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Using color effectively in portrait photography

Adding additional color to an image that otherwise might not be there is one of the most powerful ways to be creative when it comes to photography. You can do this by using gels/cellophane, light painting, black light, a projector, or even a poster and tape.

Before we talk about how you can add it, let’s talk about color theory and how colors can influence our photos. Being aware of some of the science and techniques when it comes to color can help improve your overall photography.

The color wheel

using color in portrait photography

I would first recommend studying the color wheel. This will help you understand the relationships and compositions between colors. Understanding these will help you to capture balanced color in your images. It will also help you to create images that may be unbalanced. Adobe has a great tool to help you learn these harmonies.


Monochromatic is various shades of the same color. For instance, a black and white photo is monochromatic. The entire image is differing amounts of light instead of different hues.


Complementary are opposite on the color wheel. Select a color anywhere on the wheel. Then to find the complement, look at the color that sits directly opposite of it. 


Analogous are three colors that sit next to each other on the color wheel. This type of scheme is ideal to use in landscape and nature photography. Analogous colors feel like they belong together. They blend and create a sense of natural harmony.

Split complementary

Split complementary rather than the colors complementary, you use the two neighboring colors. This type of scheme is also known as a double complementary. Start by selecting the main color, then select two colors that are on either side of its complementary color.


Triadic uses three colors evenly spaced around the color wheel. This scheme makes for vivid images because it uses three contrasting colors. 


Tetradic uses a combination of four colors that consist of two sets of complementary colors. For example, purple and blue-green plus yellow-green and red. These form a rectangle on the color wheel creating a tetradic scheme. 


using color in portrait photography

Don’t think of color in photography as being too scientific. Using it in photography can be really fun and exciting. Causing people to have certain emotions when looking at your image.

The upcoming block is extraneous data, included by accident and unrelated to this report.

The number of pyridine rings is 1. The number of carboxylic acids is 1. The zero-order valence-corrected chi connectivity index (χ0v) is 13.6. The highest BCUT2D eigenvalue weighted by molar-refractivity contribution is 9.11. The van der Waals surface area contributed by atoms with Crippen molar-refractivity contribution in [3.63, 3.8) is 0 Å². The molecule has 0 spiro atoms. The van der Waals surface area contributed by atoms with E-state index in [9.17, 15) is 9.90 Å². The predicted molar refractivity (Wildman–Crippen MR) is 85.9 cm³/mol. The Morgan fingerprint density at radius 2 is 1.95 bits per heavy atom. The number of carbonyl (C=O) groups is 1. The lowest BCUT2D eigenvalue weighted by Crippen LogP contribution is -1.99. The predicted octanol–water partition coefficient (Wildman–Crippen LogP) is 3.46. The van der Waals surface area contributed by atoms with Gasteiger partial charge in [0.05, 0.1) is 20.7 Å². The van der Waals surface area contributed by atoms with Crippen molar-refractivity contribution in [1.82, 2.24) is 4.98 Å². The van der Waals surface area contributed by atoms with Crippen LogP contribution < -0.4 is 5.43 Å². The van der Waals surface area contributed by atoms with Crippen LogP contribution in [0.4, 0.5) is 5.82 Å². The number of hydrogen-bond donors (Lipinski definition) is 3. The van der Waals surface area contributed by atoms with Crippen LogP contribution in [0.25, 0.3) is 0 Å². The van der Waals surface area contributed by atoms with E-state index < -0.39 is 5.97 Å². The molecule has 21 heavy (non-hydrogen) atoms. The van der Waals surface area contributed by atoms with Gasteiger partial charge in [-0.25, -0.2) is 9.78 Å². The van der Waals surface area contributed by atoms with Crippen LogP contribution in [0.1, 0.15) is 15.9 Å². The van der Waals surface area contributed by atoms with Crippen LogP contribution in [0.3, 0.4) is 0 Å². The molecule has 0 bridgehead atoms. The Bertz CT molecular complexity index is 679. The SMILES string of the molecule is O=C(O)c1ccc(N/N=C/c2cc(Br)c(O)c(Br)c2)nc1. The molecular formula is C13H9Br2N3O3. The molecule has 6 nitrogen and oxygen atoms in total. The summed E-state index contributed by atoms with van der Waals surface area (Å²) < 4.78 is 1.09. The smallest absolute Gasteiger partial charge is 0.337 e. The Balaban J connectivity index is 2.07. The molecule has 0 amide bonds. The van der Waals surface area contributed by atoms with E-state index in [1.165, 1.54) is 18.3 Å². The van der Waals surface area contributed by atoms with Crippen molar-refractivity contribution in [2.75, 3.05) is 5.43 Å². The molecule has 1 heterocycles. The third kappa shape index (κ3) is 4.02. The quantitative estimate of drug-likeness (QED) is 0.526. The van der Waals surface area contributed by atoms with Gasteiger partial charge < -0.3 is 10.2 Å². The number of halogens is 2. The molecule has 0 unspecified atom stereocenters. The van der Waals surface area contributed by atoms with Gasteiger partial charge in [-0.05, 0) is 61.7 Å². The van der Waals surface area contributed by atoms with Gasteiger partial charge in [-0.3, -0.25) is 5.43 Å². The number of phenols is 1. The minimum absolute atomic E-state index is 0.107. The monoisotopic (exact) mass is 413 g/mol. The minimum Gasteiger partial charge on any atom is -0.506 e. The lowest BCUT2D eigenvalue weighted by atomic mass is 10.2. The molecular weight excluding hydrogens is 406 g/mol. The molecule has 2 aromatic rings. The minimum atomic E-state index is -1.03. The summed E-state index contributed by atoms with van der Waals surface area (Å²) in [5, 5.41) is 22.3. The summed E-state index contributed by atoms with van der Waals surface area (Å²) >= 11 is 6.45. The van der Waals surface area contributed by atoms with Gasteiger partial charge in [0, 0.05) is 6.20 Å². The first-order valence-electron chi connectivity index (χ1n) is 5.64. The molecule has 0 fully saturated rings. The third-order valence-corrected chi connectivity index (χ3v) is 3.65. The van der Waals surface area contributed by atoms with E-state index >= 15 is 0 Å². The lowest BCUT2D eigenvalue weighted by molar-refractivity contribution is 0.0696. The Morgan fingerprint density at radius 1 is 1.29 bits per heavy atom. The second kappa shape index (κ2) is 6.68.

Using color to affect the mood of your image is a great way to add meaning to your photography. Below are some colors associated with the emotions they can convey. 

  • Red – excitement, strength, love
  • Orange – creative, playfulness, warmth
  • Yellow – cheerfulness, friendliness, creativity
  • Green – natural, balance, growth
  • Blue – cold, sadness, trust.
  • Pink — sweet, compassion, softness
  • Purple – royalty, spirituality, ambition
  • Brown — rugged, dependable, trustworthy
  • Black — dramatic, security, elegant
  • White — clean, simple, innocence 

Adding color

using color in portrait photography

Below are a few ways you can instantly add color to your images.

Setting up and positioning your light source

While placing your light sources closer to your subject will help provide more saturated colors, the brighter your light source, the less color you’ll see in your final image. So bring that light close, but scale back on its power some.

Using gels

When using gels you can make your backdrop or seamless and appear more saturated than it really is. Simply gel your background lights with the same color as the backdrop.

Darker gels, such as deep reds or blues, block a portion of the light that the flash gives off. When working with these deeper shades, you may need to increase light power or place your lights closer to your subject.

And if you don’t have a full set of gels try experimenting with layering them. Place one on top of the other and create new colors. When doing so remember that doubling up will block more light and may require additional power or a closer placement.

Keep in mind, too, that colored cellophane will melt if it is placed too close to the modeling lamp. Which can in turn cause major damage to the lamp itself. To avoid this, turn off all modeling lamps after the power and positions are adjusted for the shoot. Secure your gel around the front of the light when securing it.

Other things to consider

  • Change your white balance in the camera. If you are shooting outside use the incandescent setting.
  • Different skin tones will give you varying results with your color.
  • Lightroom, Photoshop and Luminar are your friends. Pull your images into a program to edit and tweak the hue, saturation and luminance sliders until you get your desired look.

Creating your own looks and being creative with color

using color in portrait photography

Color is a great way to make your images really stand out. Whether in camera or in post-processing, it can change the mood and atmosphere of the image. So, play around. Experiment. Try something creative.

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Rafael Jones

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